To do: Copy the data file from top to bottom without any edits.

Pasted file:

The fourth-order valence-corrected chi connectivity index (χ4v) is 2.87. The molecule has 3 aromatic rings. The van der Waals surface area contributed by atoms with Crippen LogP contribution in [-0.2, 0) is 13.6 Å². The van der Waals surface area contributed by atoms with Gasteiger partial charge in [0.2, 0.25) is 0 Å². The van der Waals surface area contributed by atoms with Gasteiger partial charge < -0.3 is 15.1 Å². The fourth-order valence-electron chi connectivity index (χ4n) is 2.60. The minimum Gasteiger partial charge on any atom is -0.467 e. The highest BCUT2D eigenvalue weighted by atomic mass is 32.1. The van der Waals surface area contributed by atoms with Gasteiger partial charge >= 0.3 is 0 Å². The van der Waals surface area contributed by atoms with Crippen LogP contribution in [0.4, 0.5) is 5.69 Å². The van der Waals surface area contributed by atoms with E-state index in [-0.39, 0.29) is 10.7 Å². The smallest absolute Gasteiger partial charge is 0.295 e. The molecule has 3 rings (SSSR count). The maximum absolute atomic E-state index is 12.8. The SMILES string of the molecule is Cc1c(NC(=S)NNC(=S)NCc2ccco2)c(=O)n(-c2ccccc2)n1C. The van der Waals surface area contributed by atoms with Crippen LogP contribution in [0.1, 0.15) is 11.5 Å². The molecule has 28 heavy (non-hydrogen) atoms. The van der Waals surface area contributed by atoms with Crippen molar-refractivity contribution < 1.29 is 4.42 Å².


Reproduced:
The fourth-order valence-corrected chi connectivity index (χ4v) is 2.87. The molecule has 3 aromatic rings. The van der Waals surface area contributed by atoms with Crippen LogP contribution in [-0.2, 0) is 13.6 Å². The van der Waals surface area contributed by atoms with Gasteiger partial charge in [0.2, 0.25) is 0 Å². The van der Waals surface area contributed by atoms with Gasteiger partial charge < -0.3 is 15.1 Å². The fourth-order valence-electron chi connectivity index (χ4n) is 2.60. The minimum Gasteiger partial charge on any atom is -0.467 e. The highest BCUT2D eigenvalue weighted by atomic mass is 32.1. The van der Waals surface area contributed by atoms with Gasteiger partial charge >= 0.3 is 0 Å². The van der Waals surface area contributed by atoms with Crippen LogP contribution in [0.4, 0.5) is 5.69 Å². The van der Waals surface area contributed by atoms with E-state index in [-0.39, 0.29) is 10.7 Å². The smallest absolute Gasteiger partial charge is 0.295 e. The molecule has 3 rings (SSSR count). The maximum absolute atomic E-state index is 12.8. The SMILES string of the molecule is Cc1c(NC(=S)NNC(=S)NCc2ccco2)c(=O)n(-c2ccccc2)n1C. The van der Waals surface area contributed by atoms with Crippen LogP contribution in [0.1, 0.15) is 11.5 Å². The molecule has 28 heavy (non-hydrogen) atoms. The van der Waals surface area contributed by atoms with Crippen molar-refractivity contribution < 1.29 is 4.42 Å².